Spending: Buy the Gas Your Car Deserves
My father was an all-gas-is-the-same guy who considered it a personal failure if he filled up at one station only to see gas sold for a few cents less down the road. For decades, I followed his price-only approach, but recent research has changed my mind.
Now I look for Top Tier gas. Even if you’re unfamiliar with the term, you’ve probably bought some at the pump. Although all gasoline is federally required to have chemicals that keep your engine clean, the Top Tier program says the products it sanctions have a higher concentration (and better mix) of these detergents. And an independent study by AAA bears out the claim.
So why wouldn’t you buy Top Tier? Well, price. Gas often costs less at the independent outlets that don’t opt for certification. But during the 12 months of its study, AAA found that Top Tier gasoline was just 3 cents more expensive than uncertified fuel, on average.
Once you’ve pulled up to a Top Tier pump, you face another decision: What grade? Regular, plus and premium are the usual choices. The grades reflect a numeric value for octane, a measure of the fuel’s resistance to igniting at the wrong time in your engine. And higher octane is more expensive.
A funny thing happened on the way to today’s lower fuel prices: The price differential between regular and premium gas soared. The average gallon of regular recently cost $2.38; premium was $2.88, or 21 percent more. That’s about double the historical gap.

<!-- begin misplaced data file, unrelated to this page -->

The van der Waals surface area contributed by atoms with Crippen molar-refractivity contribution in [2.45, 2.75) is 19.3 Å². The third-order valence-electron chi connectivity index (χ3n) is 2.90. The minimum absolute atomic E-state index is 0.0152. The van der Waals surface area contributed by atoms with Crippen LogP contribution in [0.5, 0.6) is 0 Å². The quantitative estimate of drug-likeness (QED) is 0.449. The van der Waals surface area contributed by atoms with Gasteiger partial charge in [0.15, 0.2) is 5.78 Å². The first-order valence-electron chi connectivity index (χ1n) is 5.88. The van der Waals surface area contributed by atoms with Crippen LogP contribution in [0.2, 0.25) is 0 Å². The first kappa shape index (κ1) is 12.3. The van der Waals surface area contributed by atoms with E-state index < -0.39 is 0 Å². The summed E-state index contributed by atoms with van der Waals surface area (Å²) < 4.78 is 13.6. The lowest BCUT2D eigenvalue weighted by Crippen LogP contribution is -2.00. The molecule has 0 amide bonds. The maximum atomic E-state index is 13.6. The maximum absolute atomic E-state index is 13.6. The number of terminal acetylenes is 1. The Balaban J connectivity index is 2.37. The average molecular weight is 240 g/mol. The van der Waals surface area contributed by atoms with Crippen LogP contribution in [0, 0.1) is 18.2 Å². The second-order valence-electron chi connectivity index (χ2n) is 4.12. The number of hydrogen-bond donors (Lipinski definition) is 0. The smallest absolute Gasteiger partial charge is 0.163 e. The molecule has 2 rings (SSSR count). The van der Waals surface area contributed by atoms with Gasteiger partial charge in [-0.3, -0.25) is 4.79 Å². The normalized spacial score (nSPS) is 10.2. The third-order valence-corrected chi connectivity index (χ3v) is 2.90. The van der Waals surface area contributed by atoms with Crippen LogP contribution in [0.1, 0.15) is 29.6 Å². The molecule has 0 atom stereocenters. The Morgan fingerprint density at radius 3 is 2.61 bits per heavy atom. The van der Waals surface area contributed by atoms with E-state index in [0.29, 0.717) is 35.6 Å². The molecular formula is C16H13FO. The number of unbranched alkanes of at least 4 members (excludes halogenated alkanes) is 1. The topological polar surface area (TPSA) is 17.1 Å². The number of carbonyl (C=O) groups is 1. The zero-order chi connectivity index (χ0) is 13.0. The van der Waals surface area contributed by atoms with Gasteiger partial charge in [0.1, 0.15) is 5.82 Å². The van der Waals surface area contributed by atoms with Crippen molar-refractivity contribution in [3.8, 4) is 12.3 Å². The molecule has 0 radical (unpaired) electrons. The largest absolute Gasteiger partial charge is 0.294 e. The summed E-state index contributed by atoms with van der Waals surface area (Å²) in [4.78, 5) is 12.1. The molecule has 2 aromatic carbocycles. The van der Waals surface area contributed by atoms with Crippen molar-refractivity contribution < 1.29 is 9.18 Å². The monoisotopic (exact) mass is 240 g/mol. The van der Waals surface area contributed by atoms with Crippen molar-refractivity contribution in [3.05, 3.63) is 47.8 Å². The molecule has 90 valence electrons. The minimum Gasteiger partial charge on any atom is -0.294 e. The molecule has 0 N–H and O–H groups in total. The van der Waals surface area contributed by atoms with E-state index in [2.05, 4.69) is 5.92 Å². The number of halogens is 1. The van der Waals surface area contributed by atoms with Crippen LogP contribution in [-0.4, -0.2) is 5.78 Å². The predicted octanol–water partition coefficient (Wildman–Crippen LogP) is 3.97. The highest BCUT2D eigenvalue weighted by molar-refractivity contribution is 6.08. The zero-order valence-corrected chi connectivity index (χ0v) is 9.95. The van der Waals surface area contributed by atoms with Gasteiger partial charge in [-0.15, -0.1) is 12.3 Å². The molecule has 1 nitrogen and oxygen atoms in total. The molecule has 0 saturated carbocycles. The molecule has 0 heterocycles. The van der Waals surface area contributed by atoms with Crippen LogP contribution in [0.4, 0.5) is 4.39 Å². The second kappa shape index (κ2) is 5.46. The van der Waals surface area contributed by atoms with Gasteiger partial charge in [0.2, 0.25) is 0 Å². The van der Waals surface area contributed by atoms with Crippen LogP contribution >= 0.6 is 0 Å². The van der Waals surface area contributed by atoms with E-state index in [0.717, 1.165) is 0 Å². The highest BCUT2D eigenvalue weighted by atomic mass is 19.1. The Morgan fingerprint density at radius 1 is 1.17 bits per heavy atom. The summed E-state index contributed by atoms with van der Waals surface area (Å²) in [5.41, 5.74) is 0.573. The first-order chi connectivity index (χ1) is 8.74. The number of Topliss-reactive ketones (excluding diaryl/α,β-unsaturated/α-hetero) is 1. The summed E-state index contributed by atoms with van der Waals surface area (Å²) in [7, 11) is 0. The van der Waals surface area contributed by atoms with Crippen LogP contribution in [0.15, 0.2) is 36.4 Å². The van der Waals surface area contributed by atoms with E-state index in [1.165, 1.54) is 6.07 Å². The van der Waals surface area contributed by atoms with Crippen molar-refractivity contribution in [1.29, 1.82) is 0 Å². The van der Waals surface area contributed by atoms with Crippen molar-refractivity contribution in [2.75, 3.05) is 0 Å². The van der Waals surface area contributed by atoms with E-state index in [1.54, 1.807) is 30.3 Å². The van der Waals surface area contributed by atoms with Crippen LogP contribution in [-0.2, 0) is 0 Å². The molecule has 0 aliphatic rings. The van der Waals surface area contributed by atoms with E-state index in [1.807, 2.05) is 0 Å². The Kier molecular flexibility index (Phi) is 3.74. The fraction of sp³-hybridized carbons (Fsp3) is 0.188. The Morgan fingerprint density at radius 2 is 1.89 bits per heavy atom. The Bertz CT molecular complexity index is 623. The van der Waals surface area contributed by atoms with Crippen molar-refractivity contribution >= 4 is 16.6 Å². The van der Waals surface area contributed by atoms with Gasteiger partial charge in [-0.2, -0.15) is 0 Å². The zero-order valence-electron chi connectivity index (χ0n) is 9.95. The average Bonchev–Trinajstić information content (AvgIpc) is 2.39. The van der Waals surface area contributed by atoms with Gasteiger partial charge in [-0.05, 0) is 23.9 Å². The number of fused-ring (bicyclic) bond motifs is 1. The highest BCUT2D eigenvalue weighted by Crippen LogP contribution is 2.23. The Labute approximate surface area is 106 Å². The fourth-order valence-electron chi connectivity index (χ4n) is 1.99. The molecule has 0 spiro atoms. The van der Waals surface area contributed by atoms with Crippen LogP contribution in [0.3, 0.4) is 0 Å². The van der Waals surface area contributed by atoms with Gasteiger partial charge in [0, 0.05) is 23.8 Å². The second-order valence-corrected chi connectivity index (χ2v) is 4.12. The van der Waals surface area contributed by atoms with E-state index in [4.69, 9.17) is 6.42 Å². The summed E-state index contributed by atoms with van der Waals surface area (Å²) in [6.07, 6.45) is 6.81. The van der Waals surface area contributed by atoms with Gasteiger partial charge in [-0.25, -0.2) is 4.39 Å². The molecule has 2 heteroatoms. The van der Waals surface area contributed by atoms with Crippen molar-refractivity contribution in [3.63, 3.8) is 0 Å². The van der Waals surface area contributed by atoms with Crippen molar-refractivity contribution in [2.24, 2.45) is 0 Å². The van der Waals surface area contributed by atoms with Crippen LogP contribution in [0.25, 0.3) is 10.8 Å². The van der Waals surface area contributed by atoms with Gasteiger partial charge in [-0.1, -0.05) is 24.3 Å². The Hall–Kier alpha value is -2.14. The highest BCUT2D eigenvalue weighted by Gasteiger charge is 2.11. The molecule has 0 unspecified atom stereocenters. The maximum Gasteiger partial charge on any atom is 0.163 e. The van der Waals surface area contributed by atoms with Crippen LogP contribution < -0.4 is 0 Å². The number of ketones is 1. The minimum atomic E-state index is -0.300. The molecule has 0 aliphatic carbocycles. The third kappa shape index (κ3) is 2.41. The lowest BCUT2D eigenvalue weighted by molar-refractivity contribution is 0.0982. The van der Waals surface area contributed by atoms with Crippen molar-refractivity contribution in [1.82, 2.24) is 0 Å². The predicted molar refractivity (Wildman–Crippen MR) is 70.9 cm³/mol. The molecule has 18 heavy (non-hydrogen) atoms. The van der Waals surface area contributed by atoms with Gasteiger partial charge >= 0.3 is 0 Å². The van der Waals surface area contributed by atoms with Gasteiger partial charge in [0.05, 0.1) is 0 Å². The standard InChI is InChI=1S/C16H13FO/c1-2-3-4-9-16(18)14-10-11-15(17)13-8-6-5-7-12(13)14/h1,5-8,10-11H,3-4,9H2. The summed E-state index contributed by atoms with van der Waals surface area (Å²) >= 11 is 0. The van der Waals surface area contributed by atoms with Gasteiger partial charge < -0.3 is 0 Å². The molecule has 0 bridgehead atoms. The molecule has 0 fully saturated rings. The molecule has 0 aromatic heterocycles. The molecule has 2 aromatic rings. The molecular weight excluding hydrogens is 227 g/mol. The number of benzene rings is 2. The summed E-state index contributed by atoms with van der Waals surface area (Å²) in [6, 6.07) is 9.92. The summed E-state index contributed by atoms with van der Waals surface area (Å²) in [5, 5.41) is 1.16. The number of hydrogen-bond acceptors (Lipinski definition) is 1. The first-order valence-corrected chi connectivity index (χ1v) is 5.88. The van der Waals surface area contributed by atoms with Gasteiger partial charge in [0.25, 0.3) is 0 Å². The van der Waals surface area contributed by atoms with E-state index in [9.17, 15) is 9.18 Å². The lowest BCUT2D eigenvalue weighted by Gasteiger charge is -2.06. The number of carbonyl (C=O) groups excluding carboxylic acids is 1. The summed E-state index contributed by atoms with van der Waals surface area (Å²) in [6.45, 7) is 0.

Fuel experts point to a number of factors for this trend, but one is that carmakers are meeting rising fuel-economy requirements by building highly tuned, often turbocharged, engines that deliver optimum performance when fed higher-octane gas.
As ever, start with the owner’s manual. If it lists regular gas (normally 87 octane), great. Do not waste your money (as millions do) on premium.
If your manual specifies higher octane, see if it’s required or just recommended. If it’s recommended, feel free to pump regular and save money. You might notice slower acceleration, or you might not. Will your gas mileage suffer? We doubt it. While it’s hard to get numbers with so many models out there, Consumer Reports did some testing and found no loss.
If required (common among brands such as BMW and Porsche), things get murky. Many owners have recounted using regular gas without trouble. With these high-performance engines, however, you’re more likely to notice a power loss on lower octane. And if you’re going to try to scrimp, keep your ears open for the telltale sound of engine pinging. If you hear it for more than a second or two, go back to premium.
David Muhlbaum is an online editor at Kiplinger’s Personal Finance magazine. Send your questions and comments to email@example.com. And for more on this and similar money topics, visit Kiplinger.com.
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